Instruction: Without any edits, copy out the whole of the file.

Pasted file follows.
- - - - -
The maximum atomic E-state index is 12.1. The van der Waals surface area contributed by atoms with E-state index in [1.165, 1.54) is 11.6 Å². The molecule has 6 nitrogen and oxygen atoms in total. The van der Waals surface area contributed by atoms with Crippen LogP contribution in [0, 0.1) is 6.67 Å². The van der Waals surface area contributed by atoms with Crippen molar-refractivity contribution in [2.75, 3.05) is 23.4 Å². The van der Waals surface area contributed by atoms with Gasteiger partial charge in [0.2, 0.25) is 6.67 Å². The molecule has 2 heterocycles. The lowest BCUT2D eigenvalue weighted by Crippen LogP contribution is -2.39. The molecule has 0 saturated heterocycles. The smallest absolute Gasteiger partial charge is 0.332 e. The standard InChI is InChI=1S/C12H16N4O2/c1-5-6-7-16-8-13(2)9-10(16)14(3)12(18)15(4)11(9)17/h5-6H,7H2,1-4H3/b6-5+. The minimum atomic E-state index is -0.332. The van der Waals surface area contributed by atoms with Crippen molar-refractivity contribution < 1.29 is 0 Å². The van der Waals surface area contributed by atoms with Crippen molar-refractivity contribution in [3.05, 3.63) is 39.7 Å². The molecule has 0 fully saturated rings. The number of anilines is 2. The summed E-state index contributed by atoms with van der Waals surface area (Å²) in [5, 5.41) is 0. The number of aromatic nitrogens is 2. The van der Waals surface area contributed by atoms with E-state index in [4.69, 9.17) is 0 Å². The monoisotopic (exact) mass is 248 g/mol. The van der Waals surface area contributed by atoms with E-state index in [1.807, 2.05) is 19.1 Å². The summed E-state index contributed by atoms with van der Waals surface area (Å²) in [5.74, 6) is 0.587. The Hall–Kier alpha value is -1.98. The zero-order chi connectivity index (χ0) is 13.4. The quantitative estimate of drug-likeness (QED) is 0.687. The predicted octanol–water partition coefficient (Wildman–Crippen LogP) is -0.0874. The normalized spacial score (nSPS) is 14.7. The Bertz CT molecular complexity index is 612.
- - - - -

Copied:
The maximum atomic E-state index is 12.1. The van der Waals surface area contributed by atoms with E-state index in [1.165, 1.54) is 11.6 Å². The molecule has 6 nitrogen and oxygen atoms in total. The van der Waals surface area contributed by atoms with Crippen LogP contribution in [0, 0.1) is 6.67 Å². The van der Waals surface area contributed by atoms with Crippen molar-refractivity contribution in [2.75, 3.05) is 23.4 Å². The van der Waals surface area contributed by atoms with Gasteiger partial charge in [0.2, 0.25) is 6.67 Å². The molecule has 2 heterocycles. The lowest BCUT2D eigenvalue weighted by Crippen LogP contribution is -2.39. The molecule has 0 saturated heterocycles. The smallest absolute Gasteiger partial charge is 0.332 e. The standard InChI is InChI=1S/C12H16N4O2/c1-5-6-7-16-8-13(2)9-10(16)14(3)12(18)15(4)11(9)17/h5-6H,7H2,1-4H3/b6-5+. The minimum atomic E-state index is -0.332. The van der Waals surface area contributed by atoms with Crippen molar-refractivity contribution < 1.29 is 0 Å². The van der Waals surface area contributed by atoms with Crippen molar-refractivity contribution in [3.05, 3.63) is 39.7 Å². The molecule has 0 fully saturated rings. The number of anilines is 2. The summed E-state index contributed by atoms with van der Waals surface area (Å²) in [5, 5.41) is 0. The number of aromatic nitrogens is 2. The van der Waals surface area contributed by atoms with E-state index in [4.69, 9.17) is 0 Å². The monoisotopic (exact) mass is 248 g/mol. The van der Waals surface area contributed by atoms with E-state index in [1.807, 2.05) is 19.1 Å². The summed E-state index contributed by atoms with van der Waals surface area (Å²) in [5.74, 6) is 0.587. The Hall–Kier alpha value is -1.98. The zero-order chi connectivity index (χ0) is 13.4. The quantitative estimate of drug-likeness (QED) is 0.687. The predicted octanol–water partition coefficient (Wildman–Crippen LogP) is -0.0874. The normalized spacial score (nSPS) is 14.7. The Bertz CT molecular complexity index is 612.